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Environmental Emergency: Why Did the False Mussel Mytilopsis sallei Not Invade Darwin Harbour, Australia?

Wells, F.E. (2019) Environmental Emergency: Why Did the False Mussel Mytilopsis sallei Not Invade Darwin Harbour, Australia? Malacologia, 62 (2). pp. 247-256.

Link to Published Version: https://doi.org/10.4002/040.062.0205
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Abstract

No introduced marine pests, also known as invasive marine species, were detected in a dry season survey in August 1998 in Darwin Harbour, Northern Territory, Australia. A postwet-season survey in March 1999 found extensive populations of the false mussel Mytilopsis sallei (Récluz, 1849) in the Cullen Bay Marina. An environmental emergency was declared and M. sallei were eliminated. The present paper examines possible reasons for the failure of M. sallei to establish outside Cullen Bay. Mytilopsis sallei is a fresh/brackish water species that naturally lives in low salinities. It is hypothesized that the osmotic shock of rapid movement from low salinity water in Cullen Bay to much higher salinities outside the marina killed the veligers when they were discharged through the entrance lock when it was opened to allow vessel movements. If it entered the harbour, M. sallei could possibly have established in low salinity water in the arms leading into the harbour and possibly have spread in northern Australia.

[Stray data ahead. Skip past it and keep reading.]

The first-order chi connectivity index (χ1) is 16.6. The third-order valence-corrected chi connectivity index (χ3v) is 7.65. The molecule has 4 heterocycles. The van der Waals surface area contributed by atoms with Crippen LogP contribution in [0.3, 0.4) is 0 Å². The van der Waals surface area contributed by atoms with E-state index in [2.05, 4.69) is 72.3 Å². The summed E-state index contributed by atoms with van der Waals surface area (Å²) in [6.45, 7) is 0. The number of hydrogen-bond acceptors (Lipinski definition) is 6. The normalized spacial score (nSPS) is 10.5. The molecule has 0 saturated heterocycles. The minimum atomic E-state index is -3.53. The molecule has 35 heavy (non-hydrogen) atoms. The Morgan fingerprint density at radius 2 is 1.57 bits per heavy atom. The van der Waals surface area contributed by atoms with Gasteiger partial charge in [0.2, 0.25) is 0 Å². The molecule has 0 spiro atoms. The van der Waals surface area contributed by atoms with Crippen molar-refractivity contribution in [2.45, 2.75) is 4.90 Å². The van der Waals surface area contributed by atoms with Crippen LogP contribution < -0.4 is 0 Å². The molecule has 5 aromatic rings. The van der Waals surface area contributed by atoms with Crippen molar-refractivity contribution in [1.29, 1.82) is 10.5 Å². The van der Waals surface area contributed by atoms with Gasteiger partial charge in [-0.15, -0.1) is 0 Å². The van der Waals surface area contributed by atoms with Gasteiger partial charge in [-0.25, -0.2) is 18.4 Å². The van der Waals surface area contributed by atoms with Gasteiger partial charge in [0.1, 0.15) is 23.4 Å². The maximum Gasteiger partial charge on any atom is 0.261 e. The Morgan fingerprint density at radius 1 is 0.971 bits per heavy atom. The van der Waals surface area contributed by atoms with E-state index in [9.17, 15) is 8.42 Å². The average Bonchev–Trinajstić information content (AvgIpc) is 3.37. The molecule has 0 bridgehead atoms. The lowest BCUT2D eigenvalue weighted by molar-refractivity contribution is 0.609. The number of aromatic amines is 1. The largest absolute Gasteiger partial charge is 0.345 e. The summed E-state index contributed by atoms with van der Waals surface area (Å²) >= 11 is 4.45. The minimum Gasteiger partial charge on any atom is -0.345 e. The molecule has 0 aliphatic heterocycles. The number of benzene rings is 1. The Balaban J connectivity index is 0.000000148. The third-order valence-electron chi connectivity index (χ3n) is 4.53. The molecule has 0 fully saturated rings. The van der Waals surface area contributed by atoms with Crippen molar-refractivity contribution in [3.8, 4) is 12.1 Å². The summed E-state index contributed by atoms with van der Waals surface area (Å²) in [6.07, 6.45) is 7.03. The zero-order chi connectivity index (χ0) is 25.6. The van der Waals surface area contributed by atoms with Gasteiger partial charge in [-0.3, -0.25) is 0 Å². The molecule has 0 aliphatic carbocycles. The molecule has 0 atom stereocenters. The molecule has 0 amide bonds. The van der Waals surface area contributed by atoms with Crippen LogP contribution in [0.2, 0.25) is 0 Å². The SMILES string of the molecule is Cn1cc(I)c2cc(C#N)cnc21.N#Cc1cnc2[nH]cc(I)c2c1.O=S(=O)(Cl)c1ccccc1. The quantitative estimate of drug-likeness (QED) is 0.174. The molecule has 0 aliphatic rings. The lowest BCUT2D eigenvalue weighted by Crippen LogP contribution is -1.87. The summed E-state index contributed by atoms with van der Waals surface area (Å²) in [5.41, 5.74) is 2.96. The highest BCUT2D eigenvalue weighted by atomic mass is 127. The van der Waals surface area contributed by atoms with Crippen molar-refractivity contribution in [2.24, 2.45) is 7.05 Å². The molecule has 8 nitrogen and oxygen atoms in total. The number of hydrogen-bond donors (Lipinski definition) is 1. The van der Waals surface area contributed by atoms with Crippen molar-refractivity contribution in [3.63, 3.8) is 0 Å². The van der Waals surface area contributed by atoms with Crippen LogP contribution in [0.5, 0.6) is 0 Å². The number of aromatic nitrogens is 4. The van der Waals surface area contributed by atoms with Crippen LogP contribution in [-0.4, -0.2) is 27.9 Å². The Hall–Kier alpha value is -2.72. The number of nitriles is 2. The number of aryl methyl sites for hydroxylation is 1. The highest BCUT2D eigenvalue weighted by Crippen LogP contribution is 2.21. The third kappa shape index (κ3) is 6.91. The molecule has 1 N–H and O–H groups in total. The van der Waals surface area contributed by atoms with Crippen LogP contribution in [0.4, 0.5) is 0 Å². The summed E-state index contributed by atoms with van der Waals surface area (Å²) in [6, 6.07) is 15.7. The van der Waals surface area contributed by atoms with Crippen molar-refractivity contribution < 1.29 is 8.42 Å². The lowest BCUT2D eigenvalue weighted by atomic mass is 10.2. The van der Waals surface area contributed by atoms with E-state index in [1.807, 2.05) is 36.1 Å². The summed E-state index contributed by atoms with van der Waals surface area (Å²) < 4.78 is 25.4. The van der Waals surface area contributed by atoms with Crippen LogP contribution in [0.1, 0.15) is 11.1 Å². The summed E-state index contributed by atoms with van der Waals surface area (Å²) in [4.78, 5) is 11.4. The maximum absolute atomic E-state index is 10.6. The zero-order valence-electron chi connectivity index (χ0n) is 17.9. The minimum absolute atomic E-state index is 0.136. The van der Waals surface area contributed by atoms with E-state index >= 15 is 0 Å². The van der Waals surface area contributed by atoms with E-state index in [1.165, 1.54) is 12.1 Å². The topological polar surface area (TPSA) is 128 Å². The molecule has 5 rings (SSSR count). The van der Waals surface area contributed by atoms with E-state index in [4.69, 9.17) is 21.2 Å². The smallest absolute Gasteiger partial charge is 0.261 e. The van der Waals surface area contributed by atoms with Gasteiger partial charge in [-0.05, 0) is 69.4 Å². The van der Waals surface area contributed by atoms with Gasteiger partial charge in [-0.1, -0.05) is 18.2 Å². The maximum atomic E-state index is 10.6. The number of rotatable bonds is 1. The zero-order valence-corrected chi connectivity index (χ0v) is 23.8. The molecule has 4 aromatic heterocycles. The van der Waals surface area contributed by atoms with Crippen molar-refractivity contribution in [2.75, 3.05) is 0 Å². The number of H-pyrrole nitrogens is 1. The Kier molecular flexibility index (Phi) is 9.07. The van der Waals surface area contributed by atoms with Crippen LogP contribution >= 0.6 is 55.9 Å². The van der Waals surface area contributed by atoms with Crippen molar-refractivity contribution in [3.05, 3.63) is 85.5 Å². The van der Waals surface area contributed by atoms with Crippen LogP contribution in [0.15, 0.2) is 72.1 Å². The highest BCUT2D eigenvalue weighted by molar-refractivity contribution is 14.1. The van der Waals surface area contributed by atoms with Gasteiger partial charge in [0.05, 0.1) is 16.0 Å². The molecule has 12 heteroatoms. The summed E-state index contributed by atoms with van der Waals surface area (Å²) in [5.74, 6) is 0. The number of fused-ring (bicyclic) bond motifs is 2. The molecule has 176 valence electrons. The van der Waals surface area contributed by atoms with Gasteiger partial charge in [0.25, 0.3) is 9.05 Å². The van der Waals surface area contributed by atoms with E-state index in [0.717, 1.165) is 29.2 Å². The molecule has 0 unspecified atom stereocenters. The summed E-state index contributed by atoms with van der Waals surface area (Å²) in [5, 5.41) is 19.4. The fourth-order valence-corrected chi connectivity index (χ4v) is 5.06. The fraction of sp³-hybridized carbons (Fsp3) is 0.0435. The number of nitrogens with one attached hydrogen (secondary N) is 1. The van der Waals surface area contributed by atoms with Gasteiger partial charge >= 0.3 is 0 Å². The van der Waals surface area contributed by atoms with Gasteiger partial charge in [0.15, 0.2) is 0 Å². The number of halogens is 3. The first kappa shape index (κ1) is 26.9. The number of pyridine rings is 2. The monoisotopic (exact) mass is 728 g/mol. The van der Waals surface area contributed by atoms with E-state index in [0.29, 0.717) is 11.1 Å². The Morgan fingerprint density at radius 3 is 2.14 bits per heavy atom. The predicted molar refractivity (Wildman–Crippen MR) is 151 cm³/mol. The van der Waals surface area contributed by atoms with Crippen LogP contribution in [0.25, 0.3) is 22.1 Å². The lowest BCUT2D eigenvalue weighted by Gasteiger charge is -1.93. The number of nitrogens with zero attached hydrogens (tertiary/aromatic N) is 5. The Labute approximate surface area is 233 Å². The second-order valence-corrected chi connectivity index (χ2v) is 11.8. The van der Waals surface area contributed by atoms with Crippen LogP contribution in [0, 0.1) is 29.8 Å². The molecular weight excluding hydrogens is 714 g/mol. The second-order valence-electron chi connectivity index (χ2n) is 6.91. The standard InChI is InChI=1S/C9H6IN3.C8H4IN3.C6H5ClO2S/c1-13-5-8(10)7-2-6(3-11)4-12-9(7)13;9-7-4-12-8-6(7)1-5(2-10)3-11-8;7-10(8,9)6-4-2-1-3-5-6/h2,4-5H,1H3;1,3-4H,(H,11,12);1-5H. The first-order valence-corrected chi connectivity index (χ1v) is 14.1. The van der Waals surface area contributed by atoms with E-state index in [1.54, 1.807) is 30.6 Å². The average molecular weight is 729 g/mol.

Item Type: Journal Article
Murdoch Affiliation: Harry Butler Institute
Publisher: Institute of Malacology
URI: http://researchrepository.murdoch.edu.au/id/eprint/45241
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